Scioto County Health Commissioner Dr. Aaron Adams believes more studies should be done and more data made available before legalizing medicinal marijuana.
On Thursday, backers of a proposed 2016 ballot measure to establish a comprehensive medical marijuana program in Ohio submitted their initiative petition to the Ohio Attorney General with more than 2,000 signatures.
“I think we need to do a lot more research on the use of marijuana for medicinal purposes,” Adams told the Daily Times in an exclusive interview Friday. “At this point I think the game is still out. The decisions are out. People are talking about different things and outcomes but there needs to be a clear evidence-based path to indicate how this stuff should be used and when it should be used and who is going to regulate it.”
The office of Mike DeWine has 10 days to examine the official summary of the initiative and confirm the petition contains at least 1,000 valid signatures of Ohio voters. The petition will then be sent to the Ohio Ballot Board, which will have 10 days to review the measure and confirm it complies with Ohio initiative laws. Initiative backers will then need to collect an additional 305,591 valid signatures of Ohio voters by early July in order to qualify for the November ballot.
“This initiative was drafted to ensure seriously ill Ohioans have safe and legal access to medical marijuana if their doctors believe it will alleviate their pain and suffering,” MPP communications director Mason Tvert said. “The one benefit of not already having a medical marijuana law is that we were able to incorporate the best practices and lessons learned from the 23 states that do have one.”
Ohioans for Medical Marijuana, a campaign committee formed by the Marijuana Policy Project (MPP), posted the full initiative text, the official initiative summary, and a Q&A with MPP Executive Director Rob Kampia on its website earlier this week at https://www.ohioansformmj.org/initiative.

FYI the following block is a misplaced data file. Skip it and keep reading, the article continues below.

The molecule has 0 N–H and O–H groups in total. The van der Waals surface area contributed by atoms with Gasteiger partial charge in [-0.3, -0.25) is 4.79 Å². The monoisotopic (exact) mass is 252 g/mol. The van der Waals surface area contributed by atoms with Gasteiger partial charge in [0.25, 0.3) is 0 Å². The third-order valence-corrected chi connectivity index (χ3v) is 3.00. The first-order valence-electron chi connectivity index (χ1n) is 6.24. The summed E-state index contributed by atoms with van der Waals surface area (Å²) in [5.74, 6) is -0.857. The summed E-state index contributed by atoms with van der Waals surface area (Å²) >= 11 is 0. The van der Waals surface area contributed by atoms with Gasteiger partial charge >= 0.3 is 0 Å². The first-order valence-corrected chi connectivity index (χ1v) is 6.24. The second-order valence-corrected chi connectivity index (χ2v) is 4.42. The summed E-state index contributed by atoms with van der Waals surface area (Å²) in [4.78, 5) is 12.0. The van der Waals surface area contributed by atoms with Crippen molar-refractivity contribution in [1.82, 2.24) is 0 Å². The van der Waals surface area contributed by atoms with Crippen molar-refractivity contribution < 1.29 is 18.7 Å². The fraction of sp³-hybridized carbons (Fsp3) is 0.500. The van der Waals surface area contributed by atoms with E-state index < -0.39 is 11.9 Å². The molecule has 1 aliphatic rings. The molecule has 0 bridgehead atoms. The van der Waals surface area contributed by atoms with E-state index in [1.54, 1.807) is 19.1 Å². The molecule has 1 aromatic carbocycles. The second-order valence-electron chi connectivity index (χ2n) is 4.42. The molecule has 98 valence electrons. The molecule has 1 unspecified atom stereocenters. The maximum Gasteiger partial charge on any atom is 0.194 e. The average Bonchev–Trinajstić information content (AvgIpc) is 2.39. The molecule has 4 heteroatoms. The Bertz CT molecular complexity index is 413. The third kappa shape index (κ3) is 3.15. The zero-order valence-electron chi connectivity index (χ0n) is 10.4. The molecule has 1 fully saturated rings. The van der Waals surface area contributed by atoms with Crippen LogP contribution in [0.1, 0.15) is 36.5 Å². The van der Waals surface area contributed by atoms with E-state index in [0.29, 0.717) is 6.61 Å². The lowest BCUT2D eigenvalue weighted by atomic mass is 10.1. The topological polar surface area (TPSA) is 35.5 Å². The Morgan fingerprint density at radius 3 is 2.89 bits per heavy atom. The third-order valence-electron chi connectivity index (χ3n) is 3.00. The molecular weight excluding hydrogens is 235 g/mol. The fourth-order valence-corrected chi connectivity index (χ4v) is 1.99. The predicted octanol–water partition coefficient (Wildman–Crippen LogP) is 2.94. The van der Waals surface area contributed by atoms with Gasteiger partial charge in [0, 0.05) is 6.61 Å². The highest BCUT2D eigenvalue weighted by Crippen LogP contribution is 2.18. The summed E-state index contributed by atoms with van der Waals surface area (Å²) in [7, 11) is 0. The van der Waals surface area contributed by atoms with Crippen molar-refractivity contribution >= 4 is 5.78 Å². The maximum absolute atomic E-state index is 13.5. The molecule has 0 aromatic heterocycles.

“What I hope we don’t end up with is that down the road we end up with something else we’re going to misuse and abuse,” Adams said. “We’ve been through that with prescription drugs and we go through it all the time with the illegal substances and it’s a world-overload feeling with us as we all well know, we have lived it every day of our lives here.”
In summary, Tvert says the initiative would allow patients with debilitating medical conditions to use medical marijuana if their doctors recommend it and protect them from arrest, prosecution, or discrimination with regard to housing, health care (such as organ transplants), and child custody; permit qualifying patients to grow a limited amount of marijuana for their medical use, designate a caregiver to grow it for them, or purchase medical marijuana from licensed and well-regulated dispensaries; maintain commonsense restrictions on the medical use of marijuana, such as prohibitions on public marijuana use and driving under the influence of marijuana; and establish a Medical Marijuana Control Division to oversee a tightly controlled system of licensed medical marijuana dispensaries, cultivation facilities, distributors, processing facilities, and testing facilities.